Realizability of Graphs and Linkages

  • Marcus Schaefer


We show that deciding whether a graph with given edge lengths can be realized by a straight-line drawing has the same complexity as deciding the truth of sentences in the existential theory of the real numbers, ETR; we introduce the class \(\exists \mathbb{R}\) that captures the computational complexity of ETR and many other problems. The graph realizability problem remains \(\exists \mathbb{R}\)-complete if all edges have unit length, which implies that recognizing unit distance graphs is \(\exists \mathbb{R}\)-complete. We also consider the problem for linkages: In a realization of a linkage, vertices are allowed to overlap and lie on the interior of edges. Linkage realizability is \(\exists \mathbb{R}\)-complete and remains so if all edges have unit length. A linkage is called rigid if any slight perturbation of its vertices that does not break the linkage (i.e., keeps edge lengths the same) is the result of a rigid motion of the plane. Testing whether a configuration is not rigid is \(\exists \mathbb{R}\)-complete.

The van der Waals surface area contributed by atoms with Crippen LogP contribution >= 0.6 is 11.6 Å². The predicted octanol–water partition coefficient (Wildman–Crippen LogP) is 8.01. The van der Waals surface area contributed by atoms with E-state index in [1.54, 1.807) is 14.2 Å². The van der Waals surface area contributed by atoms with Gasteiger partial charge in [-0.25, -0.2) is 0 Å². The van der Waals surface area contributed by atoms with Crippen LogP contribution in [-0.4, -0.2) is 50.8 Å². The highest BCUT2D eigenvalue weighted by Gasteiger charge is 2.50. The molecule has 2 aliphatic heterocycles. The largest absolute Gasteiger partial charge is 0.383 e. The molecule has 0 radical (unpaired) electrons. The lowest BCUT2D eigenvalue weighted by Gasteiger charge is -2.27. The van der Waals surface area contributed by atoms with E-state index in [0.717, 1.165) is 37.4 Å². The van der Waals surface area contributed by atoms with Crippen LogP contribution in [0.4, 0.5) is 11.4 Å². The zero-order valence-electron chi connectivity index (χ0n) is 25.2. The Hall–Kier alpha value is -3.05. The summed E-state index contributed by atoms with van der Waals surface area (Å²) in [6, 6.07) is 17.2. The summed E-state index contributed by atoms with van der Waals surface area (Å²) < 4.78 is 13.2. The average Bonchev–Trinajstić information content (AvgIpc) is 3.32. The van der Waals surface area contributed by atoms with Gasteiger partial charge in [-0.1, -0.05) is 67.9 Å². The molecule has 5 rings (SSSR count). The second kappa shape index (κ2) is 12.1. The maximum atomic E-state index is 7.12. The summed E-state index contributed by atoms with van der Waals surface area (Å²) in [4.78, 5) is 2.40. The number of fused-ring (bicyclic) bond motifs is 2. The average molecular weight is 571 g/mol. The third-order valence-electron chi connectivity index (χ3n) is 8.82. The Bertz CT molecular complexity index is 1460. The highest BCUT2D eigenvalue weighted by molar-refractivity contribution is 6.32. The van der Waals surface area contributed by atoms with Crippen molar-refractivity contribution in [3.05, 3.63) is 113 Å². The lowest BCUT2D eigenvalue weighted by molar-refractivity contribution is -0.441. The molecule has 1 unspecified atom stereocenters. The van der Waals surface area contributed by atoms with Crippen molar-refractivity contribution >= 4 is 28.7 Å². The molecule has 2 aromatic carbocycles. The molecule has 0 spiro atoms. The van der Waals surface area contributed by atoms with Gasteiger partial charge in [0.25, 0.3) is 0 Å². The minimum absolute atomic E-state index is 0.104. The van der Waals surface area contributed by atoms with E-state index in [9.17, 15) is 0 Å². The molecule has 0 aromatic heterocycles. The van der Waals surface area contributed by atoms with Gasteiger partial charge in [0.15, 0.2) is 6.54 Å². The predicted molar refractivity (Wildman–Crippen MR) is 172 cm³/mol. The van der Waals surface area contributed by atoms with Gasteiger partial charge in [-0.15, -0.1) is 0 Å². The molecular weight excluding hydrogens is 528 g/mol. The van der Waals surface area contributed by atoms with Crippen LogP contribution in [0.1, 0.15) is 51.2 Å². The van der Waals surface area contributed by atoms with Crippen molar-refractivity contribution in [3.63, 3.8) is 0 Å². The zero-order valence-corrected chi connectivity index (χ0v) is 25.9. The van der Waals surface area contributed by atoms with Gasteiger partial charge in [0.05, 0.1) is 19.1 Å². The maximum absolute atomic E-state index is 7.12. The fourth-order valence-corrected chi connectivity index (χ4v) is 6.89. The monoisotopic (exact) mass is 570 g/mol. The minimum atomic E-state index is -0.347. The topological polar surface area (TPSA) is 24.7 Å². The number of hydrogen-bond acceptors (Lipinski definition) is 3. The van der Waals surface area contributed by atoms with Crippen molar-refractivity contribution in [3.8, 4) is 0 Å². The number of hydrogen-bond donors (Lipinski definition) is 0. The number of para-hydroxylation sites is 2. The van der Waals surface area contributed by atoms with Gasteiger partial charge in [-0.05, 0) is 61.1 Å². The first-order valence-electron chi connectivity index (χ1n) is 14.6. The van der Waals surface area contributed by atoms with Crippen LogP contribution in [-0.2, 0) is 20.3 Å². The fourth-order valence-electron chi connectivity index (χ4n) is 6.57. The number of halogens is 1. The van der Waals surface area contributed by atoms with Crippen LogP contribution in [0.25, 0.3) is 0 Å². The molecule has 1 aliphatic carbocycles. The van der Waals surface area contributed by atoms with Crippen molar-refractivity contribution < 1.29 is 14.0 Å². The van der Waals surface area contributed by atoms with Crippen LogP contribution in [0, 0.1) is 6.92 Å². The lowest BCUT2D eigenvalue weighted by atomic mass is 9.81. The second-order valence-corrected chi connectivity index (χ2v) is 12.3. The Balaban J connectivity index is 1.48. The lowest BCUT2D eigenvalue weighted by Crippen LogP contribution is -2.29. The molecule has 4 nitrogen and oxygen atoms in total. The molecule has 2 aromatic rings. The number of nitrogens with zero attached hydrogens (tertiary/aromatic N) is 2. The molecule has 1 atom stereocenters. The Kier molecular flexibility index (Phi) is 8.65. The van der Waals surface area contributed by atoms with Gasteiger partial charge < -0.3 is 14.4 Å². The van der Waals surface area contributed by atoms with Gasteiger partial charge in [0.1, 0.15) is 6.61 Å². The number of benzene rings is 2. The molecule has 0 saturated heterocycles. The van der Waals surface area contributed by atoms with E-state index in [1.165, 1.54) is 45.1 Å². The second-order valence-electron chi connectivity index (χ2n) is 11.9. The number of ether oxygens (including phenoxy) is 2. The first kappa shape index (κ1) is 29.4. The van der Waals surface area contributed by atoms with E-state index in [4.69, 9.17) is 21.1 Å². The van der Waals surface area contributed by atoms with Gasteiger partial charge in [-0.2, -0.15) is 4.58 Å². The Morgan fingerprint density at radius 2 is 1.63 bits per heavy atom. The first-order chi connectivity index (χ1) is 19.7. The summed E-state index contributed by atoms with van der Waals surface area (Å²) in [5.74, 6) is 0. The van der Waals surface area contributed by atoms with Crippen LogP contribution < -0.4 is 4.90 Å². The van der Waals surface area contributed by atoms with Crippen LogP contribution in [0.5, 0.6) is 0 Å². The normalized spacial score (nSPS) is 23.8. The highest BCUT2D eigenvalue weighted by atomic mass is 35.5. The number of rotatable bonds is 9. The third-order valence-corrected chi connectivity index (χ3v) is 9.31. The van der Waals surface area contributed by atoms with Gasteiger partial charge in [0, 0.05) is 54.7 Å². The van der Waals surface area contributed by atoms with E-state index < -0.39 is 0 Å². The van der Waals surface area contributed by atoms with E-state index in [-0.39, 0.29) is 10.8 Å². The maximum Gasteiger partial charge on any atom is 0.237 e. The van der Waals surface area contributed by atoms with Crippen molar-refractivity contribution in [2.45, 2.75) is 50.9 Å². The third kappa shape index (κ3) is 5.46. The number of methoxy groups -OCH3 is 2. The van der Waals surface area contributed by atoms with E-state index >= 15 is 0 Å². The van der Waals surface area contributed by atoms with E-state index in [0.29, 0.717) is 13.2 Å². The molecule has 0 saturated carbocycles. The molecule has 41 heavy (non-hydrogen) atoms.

Existential Theory Graph Drawing Graph Realizability Euclidean Dimension Nontrivial Zero 
These keywords were added by machine and not by the authors. This process is experimental and the keywords may be updated as the learning algorithm improves.



I would like to thank the anonymous referee for pointing out the universality papers by Jordan and Steiner [23] and Kapovich and Millson [25].


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© Springer Science+Business Media New York 2013

Authors and Affiliations

  1. 1.Department of Computer ScienceDePaul UniversityChicagoUSA

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